Fantsuam: An Update and a Proposal
By Greg Jones (22) 66-68
In a recent conversation, John Dada with the Fantsuam Foundation gave me an update on the current situation in Kafanchan. According to John, the local and national sectarian violence has created additional hardships for the residents of the Kafanchan area and has resulted in more and more people requiring assistance. John states that “we have gone ahead to start grains purchase in our preparation for the hunger months. We are having to prioritize beneficiaries of this program with children, the elderly and people living with HIV/AIDS as our primary targets.”
Almajirai children receiving nutritional support at a Qur’anic school
The sectarian violence and resulting shortage of petrol has resulted in a shortage of available grains and much higher prices when grain is available. With food supplies running very low all across the Kafanchan area, the Fantsuam Foundation is considering using its remaining $776 of FON grant funds to open a soup kitchen to serve cooked meals to children during the “hunger period.” That action, however, cannot continue indefinitely and is dependent upon financial assistance from groups like FON.
John added that prior assistance from FON had not gone unnoticed. “We had a visit from the Chief Executive of Partners for Development from Washington,” John said, “and he mentioned that he heard of the support we have been getting from FON. Thanks ever so much for keeping us going, and for being one of the lights at the end of this long dark tunnel. Please give our best wishes to the members of FON. Mun gode.”
In October of 2011, John Dada emailed a proposal to a number of donor organizations including Friends of Nigeria (FON). The purpose of the proposal was to secure funding to mitigate anticipated food shortages during the “hungry season” – the period toward the end of the dry season when food runs out and new crops have not had a chance to grow. That time will soon be upon them again and, unfortunately, subsequent events have made the need for this effort even greater. The hike in the price of petrol has caused a dramatic increase in the price of grains. The loss of manual farm labor, the reduction in total area of land cultivated, the scarcity of money due to bank closures and the total lack of food and farm inputs in the critical planting months have all combined to create a situation of impending food shortages. Consequently, John has submitted an additional request to FON for funds that he and the Fantsuam Foundation will use in the following manner:
100kg soya beans – N14,000 (US$25)
100kg maize – N8,000 (US$50)
100kg rice – N10,000 (US$63)
100kg beans (Ife Brown) – N22,000 (US$140)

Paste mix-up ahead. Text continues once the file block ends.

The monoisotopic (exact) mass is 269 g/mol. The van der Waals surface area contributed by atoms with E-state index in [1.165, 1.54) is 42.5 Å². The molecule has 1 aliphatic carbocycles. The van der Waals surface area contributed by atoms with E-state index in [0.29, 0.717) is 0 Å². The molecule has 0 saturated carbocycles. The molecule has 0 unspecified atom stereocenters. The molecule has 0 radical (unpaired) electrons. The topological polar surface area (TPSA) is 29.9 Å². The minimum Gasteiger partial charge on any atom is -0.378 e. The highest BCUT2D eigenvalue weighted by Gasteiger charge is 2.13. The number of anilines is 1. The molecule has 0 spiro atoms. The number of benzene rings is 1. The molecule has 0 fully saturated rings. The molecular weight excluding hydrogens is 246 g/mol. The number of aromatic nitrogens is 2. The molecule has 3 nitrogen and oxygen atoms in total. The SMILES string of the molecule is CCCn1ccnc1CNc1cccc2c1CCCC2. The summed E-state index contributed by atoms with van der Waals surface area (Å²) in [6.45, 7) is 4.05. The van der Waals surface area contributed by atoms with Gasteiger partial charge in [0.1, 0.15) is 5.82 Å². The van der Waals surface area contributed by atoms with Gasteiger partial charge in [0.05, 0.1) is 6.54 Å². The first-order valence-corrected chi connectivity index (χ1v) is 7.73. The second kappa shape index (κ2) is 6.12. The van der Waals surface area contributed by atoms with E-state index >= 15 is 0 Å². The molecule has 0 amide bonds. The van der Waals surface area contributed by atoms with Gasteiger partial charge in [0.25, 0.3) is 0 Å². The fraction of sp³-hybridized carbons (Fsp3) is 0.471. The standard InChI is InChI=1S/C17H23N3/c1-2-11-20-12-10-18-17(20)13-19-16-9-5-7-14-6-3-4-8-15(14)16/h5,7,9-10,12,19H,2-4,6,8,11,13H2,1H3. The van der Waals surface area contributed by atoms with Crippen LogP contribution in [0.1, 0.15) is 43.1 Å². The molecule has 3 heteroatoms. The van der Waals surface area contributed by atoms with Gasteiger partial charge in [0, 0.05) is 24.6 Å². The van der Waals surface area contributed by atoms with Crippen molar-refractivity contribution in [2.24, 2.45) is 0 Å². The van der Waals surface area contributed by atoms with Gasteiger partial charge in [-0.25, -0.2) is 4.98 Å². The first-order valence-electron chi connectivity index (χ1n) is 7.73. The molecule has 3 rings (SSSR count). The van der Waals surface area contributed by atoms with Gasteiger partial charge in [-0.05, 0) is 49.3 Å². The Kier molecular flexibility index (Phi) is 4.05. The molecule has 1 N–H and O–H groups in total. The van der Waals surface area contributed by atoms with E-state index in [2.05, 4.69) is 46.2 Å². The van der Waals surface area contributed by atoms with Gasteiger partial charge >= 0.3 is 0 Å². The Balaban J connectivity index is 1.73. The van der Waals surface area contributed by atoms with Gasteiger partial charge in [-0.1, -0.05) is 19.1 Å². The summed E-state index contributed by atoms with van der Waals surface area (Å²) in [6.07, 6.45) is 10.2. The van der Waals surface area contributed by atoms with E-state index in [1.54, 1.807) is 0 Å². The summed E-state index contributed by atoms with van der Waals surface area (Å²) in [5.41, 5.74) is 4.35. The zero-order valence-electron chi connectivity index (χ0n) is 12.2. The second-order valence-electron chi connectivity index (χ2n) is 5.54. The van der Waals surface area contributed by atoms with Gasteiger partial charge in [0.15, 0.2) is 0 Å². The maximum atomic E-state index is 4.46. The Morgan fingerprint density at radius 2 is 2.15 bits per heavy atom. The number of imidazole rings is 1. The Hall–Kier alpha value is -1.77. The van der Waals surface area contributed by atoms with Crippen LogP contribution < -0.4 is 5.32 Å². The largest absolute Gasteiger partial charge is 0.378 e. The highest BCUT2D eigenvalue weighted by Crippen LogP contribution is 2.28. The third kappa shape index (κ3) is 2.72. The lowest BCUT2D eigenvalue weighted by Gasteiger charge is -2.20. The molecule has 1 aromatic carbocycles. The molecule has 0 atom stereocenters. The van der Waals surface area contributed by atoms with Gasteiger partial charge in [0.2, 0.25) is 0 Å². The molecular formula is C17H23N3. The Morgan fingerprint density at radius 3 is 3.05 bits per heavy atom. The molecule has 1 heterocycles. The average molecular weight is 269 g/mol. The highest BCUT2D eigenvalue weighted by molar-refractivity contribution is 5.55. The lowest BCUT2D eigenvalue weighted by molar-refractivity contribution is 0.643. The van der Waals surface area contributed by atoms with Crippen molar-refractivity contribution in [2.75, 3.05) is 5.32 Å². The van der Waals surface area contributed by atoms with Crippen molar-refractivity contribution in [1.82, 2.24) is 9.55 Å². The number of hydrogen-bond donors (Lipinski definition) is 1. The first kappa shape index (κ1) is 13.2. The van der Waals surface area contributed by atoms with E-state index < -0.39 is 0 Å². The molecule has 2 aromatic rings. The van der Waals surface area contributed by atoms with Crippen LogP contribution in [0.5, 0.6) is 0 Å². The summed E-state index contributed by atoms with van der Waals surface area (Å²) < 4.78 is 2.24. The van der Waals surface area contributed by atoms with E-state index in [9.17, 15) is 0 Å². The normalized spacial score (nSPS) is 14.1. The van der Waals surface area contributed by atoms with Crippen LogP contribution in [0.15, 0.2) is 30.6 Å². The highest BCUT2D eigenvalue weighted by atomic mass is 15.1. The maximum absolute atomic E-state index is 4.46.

100kg Acha – “Fonio” – N40,000 (US$250)
100kg, guinea corn – N80,000 (US$500)
In addition to already designated member donations, the FON board is being requested to donate $2,795 for the purchase of silos and grains. Since a silo filled with soya beans would cost $290, an additional $2,795 from FON could buy 9.6 of them. A silo filled with maize would cost $540 ($40 for the silo and $500 for ten kilos of grain), so the requested amount could buy five of them. One silo filled with rice would cost $670 ($40 for the silo and $630 for ten kilos of rice) so four of them could be bought. Clearly, the decision as to how many silos and which grains to buy to is best left to Fantsuam since they are in a better position to evaluate the local needs and respond to local market prices.
Fantsuam, as required by its board of directors, has already opened a ledger to account for all expenditures related to the project. They will provide a thorough accounting of their purchases and the number of people they were able to serve with our donations. Fantsuam is directly involved in the community and is responding to its needs. They could use our help now more than ever.
John Dada (R) greeting visitor to Kafanchan
In response to this proposal, the FON Board voted unanimously to match the individual contributions designated for Fantsuam and send a total of $5600 to Fantsuam for hunger relief. The vote was not initially unanimous, as there was concern about some of the details of the proposal, but with a few clarifying and improving amendments, the proposal passed without dissent. The money has been received at Fantsuam, and they are putting it to work buying silos and the grain to fill them. The silos are a permanent addition to Fantsuam’s facilities, so should similar efforts be required in the future, Fantsuam will be better prepared.